According to an exclusive survey by Glamour magazine, one in three women take drugs recreationally. What’s more, is that they believe they can do it safely. Out of the 1,024 women asked, 32% say they’ve used street drugs like pot, ecstasy and cocaine or prescription drugs like Adderall and OxyContin recreationally. Twenty five percent of all the women said that using drugs is okay so long as they aren’t hurting anyone or developing an addiction.
The article tells a story of a 29yearold woman (they call Barbara) who was at the Coachella music festival. She remembered taking ecstasy twice (one hour apart), snorting MDMA and then later, a bump of coke. When she and her friend got back to the hotel, she made herself throw up and then she remembers nothing. Turns out, Barbara’s friend found her foaming out the mouth and having a seizure. Barbara was rushed to the hospital and woke up three days later out of a coma.
For some people, the notion of almost dying would be enough to put an end to their drug use, recreational or otherwise. But Barbara sees it differently. She still smokes marijuana and has done ecstasy, mushrooms and ketamine since her neardeath experience. “I’m super tame compared to most people my age I don’t even drink,” she started. “And now I’m more responsible; I know where the drugs come from, and I take a very small amount.”
The phrase “responsible drug use” seems like an oxymoron. To the young women surveyed, this means googling safety information about the drugs, have rules about how much they take of them and to purchase from trusted friends. These are among that elements that constitute “responsible drug use.”
Not necessarily craving the high
Over 50% of the women surveyed said they use drugs as a way to relax, connect with friends and experience something new not just to get high for the sake of getting high. A 25yearold entrepreneur in California admits to using mushrooms and acid, “but 90 percent of the time I take drugs to foster great conversations and relationships. When I’m tripping, I can be open and vulnerable. We discuss the future and our pasts; you get away from the craziness of work and Instagram and Facebook.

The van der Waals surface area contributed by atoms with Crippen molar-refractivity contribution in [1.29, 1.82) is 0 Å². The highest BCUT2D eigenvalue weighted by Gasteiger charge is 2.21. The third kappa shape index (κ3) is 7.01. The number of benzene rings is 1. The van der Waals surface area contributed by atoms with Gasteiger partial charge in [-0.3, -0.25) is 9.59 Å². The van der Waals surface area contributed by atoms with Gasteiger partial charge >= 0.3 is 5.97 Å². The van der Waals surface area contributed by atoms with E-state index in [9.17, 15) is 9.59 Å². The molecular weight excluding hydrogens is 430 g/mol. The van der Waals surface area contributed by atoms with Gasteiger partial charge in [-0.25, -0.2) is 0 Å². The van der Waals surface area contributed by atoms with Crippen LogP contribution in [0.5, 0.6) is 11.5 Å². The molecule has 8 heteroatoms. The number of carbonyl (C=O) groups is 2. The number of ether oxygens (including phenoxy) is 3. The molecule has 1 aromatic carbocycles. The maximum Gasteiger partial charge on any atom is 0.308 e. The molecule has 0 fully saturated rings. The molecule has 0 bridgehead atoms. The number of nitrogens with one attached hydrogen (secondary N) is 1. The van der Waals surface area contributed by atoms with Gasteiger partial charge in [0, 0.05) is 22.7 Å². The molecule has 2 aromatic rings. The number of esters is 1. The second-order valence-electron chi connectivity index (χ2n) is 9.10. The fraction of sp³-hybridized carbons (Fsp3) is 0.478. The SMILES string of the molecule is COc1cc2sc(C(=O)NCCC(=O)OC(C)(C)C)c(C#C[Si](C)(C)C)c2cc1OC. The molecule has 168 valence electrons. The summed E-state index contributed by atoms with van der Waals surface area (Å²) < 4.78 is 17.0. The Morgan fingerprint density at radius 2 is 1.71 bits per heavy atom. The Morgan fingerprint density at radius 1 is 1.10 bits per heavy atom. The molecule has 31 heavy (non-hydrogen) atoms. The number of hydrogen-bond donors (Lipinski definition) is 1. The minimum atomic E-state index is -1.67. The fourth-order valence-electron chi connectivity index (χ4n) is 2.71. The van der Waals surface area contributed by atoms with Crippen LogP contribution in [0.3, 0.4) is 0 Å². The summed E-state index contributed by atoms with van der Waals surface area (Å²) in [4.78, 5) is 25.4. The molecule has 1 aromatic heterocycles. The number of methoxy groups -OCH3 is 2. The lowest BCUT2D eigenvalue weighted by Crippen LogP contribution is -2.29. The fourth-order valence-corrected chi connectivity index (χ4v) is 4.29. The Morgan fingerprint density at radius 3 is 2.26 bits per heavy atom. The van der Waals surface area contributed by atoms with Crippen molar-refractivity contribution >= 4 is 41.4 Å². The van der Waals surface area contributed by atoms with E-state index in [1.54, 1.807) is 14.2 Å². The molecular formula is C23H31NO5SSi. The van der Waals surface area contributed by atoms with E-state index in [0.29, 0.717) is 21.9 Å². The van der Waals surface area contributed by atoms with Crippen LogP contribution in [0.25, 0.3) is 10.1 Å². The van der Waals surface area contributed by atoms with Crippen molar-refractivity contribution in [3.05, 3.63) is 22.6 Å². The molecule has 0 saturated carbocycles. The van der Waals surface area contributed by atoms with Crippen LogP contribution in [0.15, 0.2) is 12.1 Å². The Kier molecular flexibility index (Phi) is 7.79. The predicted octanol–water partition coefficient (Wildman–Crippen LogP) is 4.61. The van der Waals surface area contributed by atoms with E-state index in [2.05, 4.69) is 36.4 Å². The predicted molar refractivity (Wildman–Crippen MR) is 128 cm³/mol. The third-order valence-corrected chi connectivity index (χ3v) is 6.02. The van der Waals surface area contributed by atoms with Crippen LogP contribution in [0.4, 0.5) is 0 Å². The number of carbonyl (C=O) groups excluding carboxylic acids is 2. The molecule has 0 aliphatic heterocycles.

Dr. Kimberly Dennis, M.D., brings up a very good point. She believes that there’s been an erosion of social skills because of all the ways we communicate that don’t include facetoface.
It sure is true. Between Facebook and other social media outlets, text messages and phone calls, how are we finding a deeper connection with people beyond the screens? People who use drugs to connect are connecting over drugs not with the person.
Here are the facts
- Prescription drugs are not ‘safer’ than any other drugs. Chemically speaking, Adderall and cocaine are in the same family.
- Between 2010 and 2013, emergency room visits that directly related to prescription drugs tripled among those aged 18 to 34.
- In 2010, four times more women died from prescription painkillers than from cocaine and heroin overdoses combined.
- There’s no quality control when it comes to drugs, so getting something from your friends (or a trusted source) does not make it safe.
- Not all drugs and people are created equal. What your friend might be able to handle, your body might not.
- 17% of survey participants who use drugs compared it to having a few drinks. Likewise, nearly a third believe it’s safer to take prescription medicine like Xanax recreationally than street drugs like cocaine.
- 63% of users say they’ve taken drugs while drinking. Of those users:
○ 16% say they’ve blacked out
○ 4% say they’ve been raped or sexually assaulted
○ 4% say they have overdosed
Talk to someone. Get help.
The moral of this post: there is absolutely no way to use drugs responsibly. Even if you don’t think you have a problem or an addiction, it might be a good idea to talk to someone to learn more. The Watershed is available for you 24/7. Call them today: 18008611768.Tags: watershed woman’s program, women alcohol treatment, women alcoholics, women drug treatment